The DACI Framework: A Tool for Better Decision Making
Written by
Christine Evans

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On
February 3, 2016
In
Business

A few weeks ago, we had the pleasure of welcoming Kate Purmal to Fictiv to lead us in a workshop on teamwork. Kate is an accomplished and exceptional leader, who launched her career as a member of the founding management team at Palm, and has since worked in CEO, CFO, and COO roles at multiple startups and has served as a strategic consultant for Hewlett-Packard, Intuit, and SanDisk.

One of the central tools Kate introduced us to during the workshop is a framework called DACI (pronounced day-see or dah-see), first developed at Intuit and designed to help teams improve their decision making process.

DACI is an acronym, with each letter representing different roles that are assigned to various stakeholders in a project. By applying the DACI framework, you can effectively remove ambiguity as to who is responsible for what and improve your team’s communication, efficiency and velocity through projects.

DACI Roles

Here are the DACI framework roles:

Driver

The driver is the person who leads a project from start to completion. They may not necessarily be doing all of the work, but it’s their job to oversee the project from start to completion.

The driver’s responsibilities typically include:

  • Calling an initial kick-off meeting to discuss the purpose of the project.
  • Collecting ideas & feedback on the project from those inside and outside the company.
  • Creating a detailed step-by-step plan for the project, including tasks that need to get done, deadlines, and how the project will be measured.
  • Organizing follow-up meetings to hold people accountable for their assigned tasks and measure progress.
  • Communicating updates on the project regularly.

Approver

The approver is the person (or persons) who has approval and veto power over a given project. This is usually a manager or founder, depending on the size of your company.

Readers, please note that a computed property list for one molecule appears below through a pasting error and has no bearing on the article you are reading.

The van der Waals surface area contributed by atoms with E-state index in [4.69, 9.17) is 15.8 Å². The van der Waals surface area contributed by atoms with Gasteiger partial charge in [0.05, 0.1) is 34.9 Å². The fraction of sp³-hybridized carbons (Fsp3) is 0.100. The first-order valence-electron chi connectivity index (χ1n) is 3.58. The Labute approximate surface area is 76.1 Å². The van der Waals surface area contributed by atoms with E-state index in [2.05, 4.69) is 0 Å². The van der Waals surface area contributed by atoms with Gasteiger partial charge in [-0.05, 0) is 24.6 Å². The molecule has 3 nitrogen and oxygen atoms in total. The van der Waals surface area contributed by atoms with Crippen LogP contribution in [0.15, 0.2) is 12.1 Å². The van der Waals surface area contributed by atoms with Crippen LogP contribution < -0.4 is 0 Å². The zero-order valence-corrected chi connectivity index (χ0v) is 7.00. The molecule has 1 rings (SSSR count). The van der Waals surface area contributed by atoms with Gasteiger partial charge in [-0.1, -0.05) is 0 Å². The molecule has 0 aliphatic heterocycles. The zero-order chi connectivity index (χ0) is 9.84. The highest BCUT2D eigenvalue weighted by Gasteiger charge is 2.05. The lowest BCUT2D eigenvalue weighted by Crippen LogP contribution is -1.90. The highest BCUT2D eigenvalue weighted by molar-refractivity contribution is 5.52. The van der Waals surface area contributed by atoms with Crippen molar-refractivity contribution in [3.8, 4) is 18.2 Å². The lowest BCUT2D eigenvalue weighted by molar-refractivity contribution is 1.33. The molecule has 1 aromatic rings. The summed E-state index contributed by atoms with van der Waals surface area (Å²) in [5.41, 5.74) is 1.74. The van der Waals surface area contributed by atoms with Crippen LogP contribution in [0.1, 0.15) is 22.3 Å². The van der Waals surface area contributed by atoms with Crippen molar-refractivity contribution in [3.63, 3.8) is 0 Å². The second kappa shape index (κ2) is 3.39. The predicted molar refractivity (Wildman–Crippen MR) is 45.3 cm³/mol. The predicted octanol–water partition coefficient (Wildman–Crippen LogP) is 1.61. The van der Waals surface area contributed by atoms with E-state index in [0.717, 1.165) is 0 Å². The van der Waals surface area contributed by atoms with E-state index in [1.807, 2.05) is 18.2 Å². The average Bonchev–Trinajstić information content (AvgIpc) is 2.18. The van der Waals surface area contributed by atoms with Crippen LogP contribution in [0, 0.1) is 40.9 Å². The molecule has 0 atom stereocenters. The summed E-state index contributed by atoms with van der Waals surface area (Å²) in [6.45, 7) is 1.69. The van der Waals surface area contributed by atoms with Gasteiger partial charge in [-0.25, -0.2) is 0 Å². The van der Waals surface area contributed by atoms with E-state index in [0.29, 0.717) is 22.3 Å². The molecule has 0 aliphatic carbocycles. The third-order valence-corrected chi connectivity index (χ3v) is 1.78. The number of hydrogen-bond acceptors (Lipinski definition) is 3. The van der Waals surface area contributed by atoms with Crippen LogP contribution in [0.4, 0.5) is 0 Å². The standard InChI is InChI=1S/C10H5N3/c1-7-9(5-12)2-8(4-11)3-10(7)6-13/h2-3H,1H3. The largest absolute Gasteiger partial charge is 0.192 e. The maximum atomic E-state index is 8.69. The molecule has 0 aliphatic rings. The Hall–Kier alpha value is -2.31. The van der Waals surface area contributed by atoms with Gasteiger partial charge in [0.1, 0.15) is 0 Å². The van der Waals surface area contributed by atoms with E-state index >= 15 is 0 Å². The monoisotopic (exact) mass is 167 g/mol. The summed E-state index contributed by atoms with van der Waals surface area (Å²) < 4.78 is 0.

Consulted / Contributor

These are the experts the Driver will include and call upon to lend their perspectives, which will help to inform the Driver’s decisions. This group can be one or several people and it’s up to the Driver to find and utilize this group as appropriate.

Informed

The Informed are those people who want/need to be informed about the progress of the project, but don’t have any authority to affect the course of the project.

How We’re Implementing DACI

One of our core values at Fictiv is transparency—the quality of acting and declaring intentions openly to our colleagues. DACI helps us to practice this value and provide clarity in the work that we do while also enabling us to move more quickly and work more efficiently.

Here’s the workflow we use for implementing DACI in Asana:

  1. Each task in Asana (our task management system) is assigned to a Driver.
  2. Approvers and Contributors are clearly listed in the description of the task.
  3. Informed persons are added as “followers” to the task so they’re notified of project updates and progress.

By clearly stating up front who is assigned to which role, everyone knows how they can expect to add value to the project. For us, we’ve also decided that anyone on the team can request to be a contributor for any project, but ultimately it’s up to the Driver to make the final decision.

We’ve only just begun to leverage this framework, but already there have been clear improvements in communication, the efficiency of our meetings (more on this in a future post), and our ability to effectively leverage one another’s skills and expertise.

Hopefully this framework can be a helpful tool for your team as well, to improve both team culture and the work efficacy.

Written by
Christine Evans
Fictiv Content Lead. I'm driven by the stories that inspire me and the impact of sharing powerful stories with others. Also, caticorns.
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